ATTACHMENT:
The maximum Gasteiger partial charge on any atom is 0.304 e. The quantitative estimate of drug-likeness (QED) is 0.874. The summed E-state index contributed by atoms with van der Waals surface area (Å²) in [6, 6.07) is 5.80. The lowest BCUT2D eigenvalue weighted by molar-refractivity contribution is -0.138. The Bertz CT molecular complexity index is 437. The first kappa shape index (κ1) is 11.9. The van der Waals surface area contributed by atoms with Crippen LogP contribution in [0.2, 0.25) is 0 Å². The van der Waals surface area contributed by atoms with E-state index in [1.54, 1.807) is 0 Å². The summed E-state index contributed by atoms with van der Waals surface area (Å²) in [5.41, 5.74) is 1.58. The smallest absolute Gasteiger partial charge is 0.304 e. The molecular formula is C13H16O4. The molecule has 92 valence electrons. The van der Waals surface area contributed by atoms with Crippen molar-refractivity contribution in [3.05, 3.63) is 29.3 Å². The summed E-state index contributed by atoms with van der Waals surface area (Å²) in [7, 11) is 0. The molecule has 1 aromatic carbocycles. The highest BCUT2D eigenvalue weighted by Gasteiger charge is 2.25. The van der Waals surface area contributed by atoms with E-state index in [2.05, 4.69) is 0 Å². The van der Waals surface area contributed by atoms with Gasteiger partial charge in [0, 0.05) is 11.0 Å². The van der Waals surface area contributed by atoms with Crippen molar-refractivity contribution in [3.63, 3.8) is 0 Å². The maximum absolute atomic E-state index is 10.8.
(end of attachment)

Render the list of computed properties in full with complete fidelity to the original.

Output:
The maximum Gasteiger partial charge on any atom is 0.304 e. The quantitative estimate of drug-likeness (QED) is 0.874. The summed E-state index contributed by atoms with van der Waals surface area (Å²) in [6, 6.07) is 5.80. The lowest BCUT2D eigenvalue weighted by molar-refractivity contribution is -0.138. The Bertz CT molecular complexity index is 437. The first kappa shape index (κ1) is 11.9. The van der Waals surface area contributed by atoms with Crippen LogP contribution in [0.2, 0.25) is 0 Å². The van der Waals surface area contributed by atoms with E-state index in [1.54, 1.807) is 0 Å². The summed E-state index contributed by atoms with van der Waals surface area (Å²) in [5.41, 5.74) is 1.58. The smallest absolute Gasteiger partial charge is 0.304 e. The molecular formula is C13H16O4. The molecule has 92 valence electrons. The van der Waals surface area contributed by atoms with Crippen molar-refractivity contribution in [3.05, 3.63) is 29.3 Å². The summed E-state index contributed by atoms with van der Waals surface area (Å²) in [7, 11) is 0. The molecule has 1 aromatic carbocycles. The highest BCUT2D eigenvalue weighted by Gasteiger charge is 2.25. The van der Waals surface area contributed by atoms with E-state index in [2.05, 4.69) is 0 Å². The van der Waals surface area contributed by atoms with Gasteiger partial charge in [0, 0.05) is 11.0 Å². The van der Waals surface area contributed by atoms with Crippen molar-refractivity contribution in [3.63, 3.8) is 0 Å². The maximum absolute atomic E-state index is 10.8.